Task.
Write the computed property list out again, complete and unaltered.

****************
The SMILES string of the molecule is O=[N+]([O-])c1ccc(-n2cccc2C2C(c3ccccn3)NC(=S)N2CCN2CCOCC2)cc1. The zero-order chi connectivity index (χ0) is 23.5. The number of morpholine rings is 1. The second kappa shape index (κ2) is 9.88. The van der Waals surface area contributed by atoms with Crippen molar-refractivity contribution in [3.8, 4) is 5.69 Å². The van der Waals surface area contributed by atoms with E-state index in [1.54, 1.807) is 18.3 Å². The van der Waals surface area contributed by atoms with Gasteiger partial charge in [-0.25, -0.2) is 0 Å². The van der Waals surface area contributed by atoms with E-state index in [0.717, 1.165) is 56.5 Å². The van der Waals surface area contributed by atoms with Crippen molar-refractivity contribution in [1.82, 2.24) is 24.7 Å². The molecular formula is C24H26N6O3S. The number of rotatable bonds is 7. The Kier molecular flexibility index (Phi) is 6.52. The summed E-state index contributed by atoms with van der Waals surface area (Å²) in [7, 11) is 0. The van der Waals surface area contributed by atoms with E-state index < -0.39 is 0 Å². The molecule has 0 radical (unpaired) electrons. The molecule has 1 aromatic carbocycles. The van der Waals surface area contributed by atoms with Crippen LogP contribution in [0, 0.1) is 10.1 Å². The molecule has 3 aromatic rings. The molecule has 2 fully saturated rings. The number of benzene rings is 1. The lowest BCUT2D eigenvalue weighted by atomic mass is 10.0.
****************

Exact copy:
The SMILES string of the molecule is O=[N+]([O-])c1ccc(-n2cccc2C2C(c3ccccn3)NC(=S)N2CCN2CCOCC2)cc1. The zero-order chi connectivity index (χ0) is 23.5. The number of morpholine rings is 1. The second kappa shape index (κ2) is 9.88. The van der Waals surface area contributed by atoms with Crippen molar-refractivity contribution in [3.8, 4) is 5.69 Å². The van der Waals surface area contributed by atoms with E-state index in [1.54, 1.807) is 18.3 Å². The van der Waals surface area contributed by atoms with Gasteiger partial charge in [-0.25, -0.2) is 0 Å². The van der Waals surface area contributed by atoms with E-state index in [0.717, 1.165) is 56.5 Å². The van der Waals surface area contributed by atoms with Crippen molar-refractivity contribution in [1.82, 2.24) is 24.7 Å². The molecular formula is C24H26N6O3S. The number of rotatable bonds is 7. The Kier molecular flexibility index (Phi) is 6.52. The summed E-state index contributed by atoms with van der Waals surface area (Å²) in [7, 11) is 0. The van der Waals surface area contributed by atoms with E-state index < -0.39 is 0 Å². The molecule has 0 radical (unpaired) electrons. The molecule has 1 aromatic carbocycles. The van der Waals surface area contributed by atoms with Crippen LogP contribution in [0, 0.1) is 10.1 Å². The molecule has 3 aromatic rings. The molecule has 2 fully saturated rings. The number of benzene rings is 1. The lowest BCUT2D eigenvalue weighted by atomic mass is 10.0.